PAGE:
Revelations of massive government collections of Americans' phone and email records have reinvigorated an odd-couple political alliance of the far left and right.
A number of Democratic civil liberties activists, along with libertarian-leaning Republicans, say the government actions are too broad and don't adequately protect citizens' privacy.
But this unlikely coalition might have trouble doing anything more than spicing up the national debate. Solid majorities of Americans and their elected representatives appear to support the chief elements of the government's secret data-gathering, and even some of Congress' most outspoken, pro-limited-government tea partyers are wading cautiously into the discussions.
Among other things, the latest privacy-vs.-security struggle may test libertarianism's clout within the Republican Party. In political circles, it's a favorite topic since the tea party emerged, built largely on antipathy toward President Barack Obama's major health care expansion.
"This is a marginal national security group within our party," Sen. Lindsey Graham, R-S.C., said of those who call the government snooping unwarranted or unconstitutional. "I just don't see how anybody gets elected as a Republican" by running to the "left of Obama on national security," said Graham, one of the Senate's most hawkish members.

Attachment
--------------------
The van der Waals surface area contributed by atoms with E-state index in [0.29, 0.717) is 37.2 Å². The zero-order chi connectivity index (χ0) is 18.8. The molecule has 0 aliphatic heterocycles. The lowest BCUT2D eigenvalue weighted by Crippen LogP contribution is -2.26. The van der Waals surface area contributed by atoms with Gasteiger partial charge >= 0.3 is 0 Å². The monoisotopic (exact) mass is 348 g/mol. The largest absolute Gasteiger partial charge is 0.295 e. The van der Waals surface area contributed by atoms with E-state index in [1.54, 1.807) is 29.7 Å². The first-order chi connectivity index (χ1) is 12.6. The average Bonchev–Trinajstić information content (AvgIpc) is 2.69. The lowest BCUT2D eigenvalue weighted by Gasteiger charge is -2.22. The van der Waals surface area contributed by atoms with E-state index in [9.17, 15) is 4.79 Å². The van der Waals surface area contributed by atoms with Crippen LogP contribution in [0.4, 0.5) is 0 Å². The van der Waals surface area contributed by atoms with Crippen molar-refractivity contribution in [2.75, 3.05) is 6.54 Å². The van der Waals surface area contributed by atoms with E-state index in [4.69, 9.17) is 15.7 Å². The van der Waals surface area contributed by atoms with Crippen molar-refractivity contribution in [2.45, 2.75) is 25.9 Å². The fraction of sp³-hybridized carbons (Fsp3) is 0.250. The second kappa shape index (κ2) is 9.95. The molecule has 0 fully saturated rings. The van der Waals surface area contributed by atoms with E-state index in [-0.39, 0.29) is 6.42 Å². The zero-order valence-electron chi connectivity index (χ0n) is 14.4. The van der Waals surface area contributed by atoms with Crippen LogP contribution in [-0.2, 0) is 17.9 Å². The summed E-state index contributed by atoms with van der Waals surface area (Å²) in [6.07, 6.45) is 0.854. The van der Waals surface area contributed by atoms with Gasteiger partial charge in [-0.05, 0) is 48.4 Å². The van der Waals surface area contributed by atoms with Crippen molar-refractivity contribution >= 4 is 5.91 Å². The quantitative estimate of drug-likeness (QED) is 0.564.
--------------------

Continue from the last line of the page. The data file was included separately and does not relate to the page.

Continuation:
Leading the libertarian charge is Sen. Rand Paul, R-Ky., who has clashed with Graham on other issues, including the use of unmanned aircraft to kill terrorism suspects.
Paul told "Fox News Sunday" he would ask "all the Internet providers and all of the phone companies" and their customers to join a class-action lawsuit against surveillance techniques that he called "an extraordinary invasion of privacy."
"Get a warrant and go after a terrorist, or a murderer or a rapist," Paul said. "But don't troll through a billion phone records every day. That is unconstitutional."
Paul is weighing a possible presidential bid. His father, former Texas Rep. Ron Paul, drew a loyal libertarian following in his unsuccessful presidential campaigns.
The furor over security and privacy came with the disclosure — in unauthorized leaks to news organizations — of two far-reaching programs run by the National Security Agency. One gathers hundreds of millions of U.S. phone records to — the administration says — search for possible links to known terrorist targets abroad. The other allows the government to tap into nine U.S. Internet companies and gather all communications to detect suspicious behavior that begins overseas.
A handful of congressional liberals have raised complaints similar to Paul's.
"I want our law enforcement people to be vigorous in going after terrorists," Sen. Bernie Sanders, a Vermont independent who has long called himself a socialist, told MSNBC. "But I happen to believe they can do that without disregarding the Constitution."
The Constitution guarantees freedom of speech, and it guards against unreasonable searches and seizures. The American Civil Liberties Union — often a target of conservatives' derision — has filed a lawsuit saying the NSA programs violate those provisions.
Congressional leaders of both parties are mostly defending the surveillance programs. House Speaker John Boehner, R-Ohio, was especially outspoken Tuesday on ABC's "Good Morning America."